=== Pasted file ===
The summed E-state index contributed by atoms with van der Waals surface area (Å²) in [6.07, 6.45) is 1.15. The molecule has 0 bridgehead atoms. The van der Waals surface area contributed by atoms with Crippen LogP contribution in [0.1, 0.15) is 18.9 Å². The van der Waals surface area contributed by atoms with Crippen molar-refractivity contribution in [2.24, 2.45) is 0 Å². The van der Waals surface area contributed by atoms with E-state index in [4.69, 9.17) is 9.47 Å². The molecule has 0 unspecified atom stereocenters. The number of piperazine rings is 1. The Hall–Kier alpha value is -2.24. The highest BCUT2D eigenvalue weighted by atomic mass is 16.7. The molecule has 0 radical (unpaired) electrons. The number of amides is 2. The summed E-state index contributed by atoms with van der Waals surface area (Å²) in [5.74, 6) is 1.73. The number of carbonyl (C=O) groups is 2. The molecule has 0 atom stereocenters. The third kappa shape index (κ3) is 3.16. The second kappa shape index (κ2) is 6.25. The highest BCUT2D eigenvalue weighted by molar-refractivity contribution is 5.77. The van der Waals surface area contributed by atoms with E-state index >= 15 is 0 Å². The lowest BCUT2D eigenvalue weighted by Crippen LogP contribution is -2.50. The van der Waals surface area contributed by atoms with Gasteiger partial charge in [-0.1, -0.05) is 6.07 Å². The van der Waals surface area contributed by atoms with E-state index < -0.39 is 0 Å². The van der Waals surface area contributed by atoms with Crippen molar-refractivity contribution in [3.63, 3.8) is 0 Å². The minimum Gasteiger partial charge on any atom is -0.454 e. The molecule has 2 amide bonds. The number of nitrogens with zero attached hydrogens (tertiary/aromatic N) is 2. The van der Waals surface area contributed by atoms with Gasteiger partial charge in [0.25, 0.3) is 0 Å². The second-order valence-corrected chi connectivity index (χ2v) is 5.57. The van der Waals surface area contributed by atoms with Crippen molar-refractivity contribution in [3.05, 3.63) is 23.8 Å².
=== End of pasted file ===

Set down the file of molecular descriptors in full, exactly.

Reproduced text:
The summed E-state index contributed by atoms with van der Waals surface area (Å²) in [6.07, 6.45) is 1.15. The molecule has 0 bridgehead atoms. The van der Waals surface area contributed by atoms with Crippen LogP contribution in [0.1, 0.15) is 18.9 Å². The van der Waals surface area contributed by atoms with Crippen molar-refractivity contribution in [2.24, 2.45) is 0 Å². The van der Waals surface area contributed by atoms with E-state index in [4.69, 9.17) is 9.47 Å². The molecule has 0 unspecified atom stereocenters. The number of piperazine rings is 1. The Hall–Kier alpha value is -2.24. The highest BCUT2D eigenvalue weighted by atomic mass is 16.7. The molecule has 0 radical (unpaired) electrons. The number of amides is 2. The summed E-state index contributed by atoms with van der Waals surface area (Å²) in [5.74, 6) is 1.73. The number of carbonyl (C=O) groups is 2. The molecule has 0 atom stereocenters. The third kappa shape index (κ3) is 3.16. The second kappa shape index (κ2) is 6.25. The highest BCUT2D eigenvalue weighted by molar-refractivity contribution is 5.77. The van der Waals surface area contributed by atoms with E-state index >= 15 is 0 Å². The lowest BCUT2D eigenvalue weighted by Crippen LogP contribution is -2.50. The van der Waals surface area contributed by atoms with Gasteiger partial charge in [-0.1, -0.05) is 6.07 Å². The van der Waals surface area contributed by atoms with E-state index < -0.39 is 0 Å². The van der Waals surface area contributed by atoms with Crippen molar-refractivity contribution in [3.63, 3.8) is 0 Å². The minimum Gasteiger partial charge on any atom is -0.454 e. The molecule has 2 amide bonds. The number of nitrogens with zero attached hydrogens (tertiary/aromatic N) is 2. The van der Waals surface area contributed by atoms with Gasteiger partial charge in [0.25, 0.3) is 0 Å². The second-order valence-corrected chi connectivity index (χ2v) is 5.57. The van der Waals surface area contributed by atoms with Crippen molar-refractivity contribution in [3.05, 3.63) is 23.8 Å².